Characters: I love the characters in Dune. There are around 15 or so major characters and I like how each person feels when reading them. They may not be the most fleshed out characters, but again I think the world that they inhabit elevates them. I’m only a couple of hours removed from finishing the book so things are still fresh, but I think Stilgar might be my favorite character. I think the time spent with him in the mid-portion of the book is also my favorite part.

Pacing: The pacing of Dune is admittedly a little slow, but I was fine with that throughout the entirety of the book. And that’s saying a lot from me as I’m still a pretty new reader. I was never really bored for long spans of time. There may have been some spots of boredom but it was always quickly turned away by something interesting happening in the world.

Payoffs and Decision Making: This one is a little weird. I think that the payoffs that you think will be gratifying, aren’t really. For example, major character deaths are kind of just something that happens and most of the time aren’t made into a big thing. But, other things that you wouldn’t expect end up being really awesome payoffs. For example, some parts of Paul’s rising through prophecy. The payoffs that you expect may seem like a little bit of a letdown. They do to me right now only hours removed from finishing the book, but maybe that’s not the point that Herbert was trying to get across.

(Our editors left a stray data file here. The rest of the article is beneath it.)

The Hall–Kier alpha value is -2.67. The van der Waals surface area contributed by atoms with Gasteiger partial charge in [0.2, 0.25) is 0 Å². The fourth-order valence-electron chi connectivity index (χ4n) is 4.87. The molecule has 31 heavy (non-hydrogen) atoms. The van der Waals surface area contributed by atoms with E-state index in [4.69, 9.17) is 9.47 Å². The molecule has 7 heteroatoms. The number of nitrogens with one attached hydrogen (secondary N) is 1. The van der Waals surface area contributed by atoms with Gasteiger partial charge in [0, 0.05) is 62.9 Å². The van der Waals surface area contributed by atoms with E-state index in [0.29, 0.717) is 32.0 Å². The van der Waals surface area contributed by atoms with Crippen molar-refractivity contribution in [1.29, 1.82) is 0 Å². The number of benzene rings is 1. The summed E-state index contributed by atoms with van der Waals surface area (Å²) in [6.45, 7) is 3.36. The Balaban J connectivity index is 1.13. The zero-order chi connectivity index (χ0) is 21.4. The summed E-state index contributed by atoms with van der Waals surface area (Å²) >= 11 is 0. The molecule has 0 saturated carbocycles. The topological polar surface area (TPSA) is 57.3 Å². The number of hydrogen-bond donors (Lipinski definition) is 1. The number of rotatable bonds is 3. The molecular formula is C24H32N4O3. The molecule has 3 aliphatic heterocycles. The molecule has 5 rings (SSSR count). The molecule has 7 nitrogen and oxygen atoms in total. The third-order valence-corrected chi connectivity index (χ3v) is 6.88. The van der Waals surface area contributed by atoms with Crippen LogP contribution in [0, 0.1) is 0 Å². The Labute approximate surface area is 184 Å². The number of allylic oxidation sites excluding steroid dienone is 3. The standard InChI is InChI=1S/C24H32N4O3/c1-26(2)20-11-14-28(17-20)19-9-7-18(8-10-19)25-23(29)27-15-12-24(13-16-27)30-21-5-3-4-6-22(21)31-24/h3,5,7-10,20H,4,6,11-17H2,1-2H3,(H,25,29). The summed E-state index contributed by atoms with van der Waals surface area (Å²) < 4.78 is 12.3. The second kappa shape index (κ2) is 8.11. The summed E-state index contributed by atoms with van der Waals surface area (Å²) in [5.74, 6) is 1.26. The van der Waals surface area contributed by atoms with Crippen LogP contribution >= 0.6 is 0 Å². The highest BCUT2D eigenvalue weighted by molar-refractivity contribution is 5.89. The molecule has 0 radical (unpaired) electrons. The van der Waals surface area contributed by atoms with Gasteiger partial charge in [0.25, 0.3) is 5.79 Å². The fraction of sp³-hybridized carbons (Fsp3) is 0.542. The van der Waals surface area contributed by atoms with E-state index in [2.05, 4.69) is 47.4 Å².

Overall Score: 8.5/10 – This may change the more that I get to live with the book, but that is my gut score right after finishing.

Some Spoilers Ahead (Heads up – I ramble)

Dune is about Paul Atreides growing from boy to man…among other things. His father, Leto, is given fiefdom over a planet called Arrakis. Arrakis is a vast, desert planet with a valuable substance called melange, or spice. This spice is the most valuable substance in the universe due to its faster-than-light travel granting abilities. This also makes the fiefdom of Arrakis a sought after title.

Another house that seeks this title are the Harkonnens. Shadowy, treacherous figures headed by the Baron. The Baron seems to be so fat that he needs suspensors (which I believe are like little anti-gravity devices) to hold up his fat and allow him to walk around with ease. And, these Harkonnens plan to steal the fief of Arrakis from the Atreides family.

There are a ton of other things going on. Some of which I’m not sure I fully understand. I often wondered why the Emperor gave the fiefdom to the Atreides to then turn around and supply troops to the Harkonnens to help them take it over. It seemed to be answered by the fact that Duke Leto had amassed a strong enough army to challenge even the Emperor’s Sardaukar troops, but I thought this was kind of glossed over in almost one line. Can’t the Emperor just take the fiefdom away from the Atreides? (I’m sure there are some political reasons that I’m not grasping as to why he can’t or won’t.) Or why not just give it to the Harkonnens in the first place?

I’m kind of rambling there, but with that being said I loved the world of Dune. I love those sort of science fiction stories that take place in a vast world, but you only get to see a glimpse of it. I think that is the best way to world build.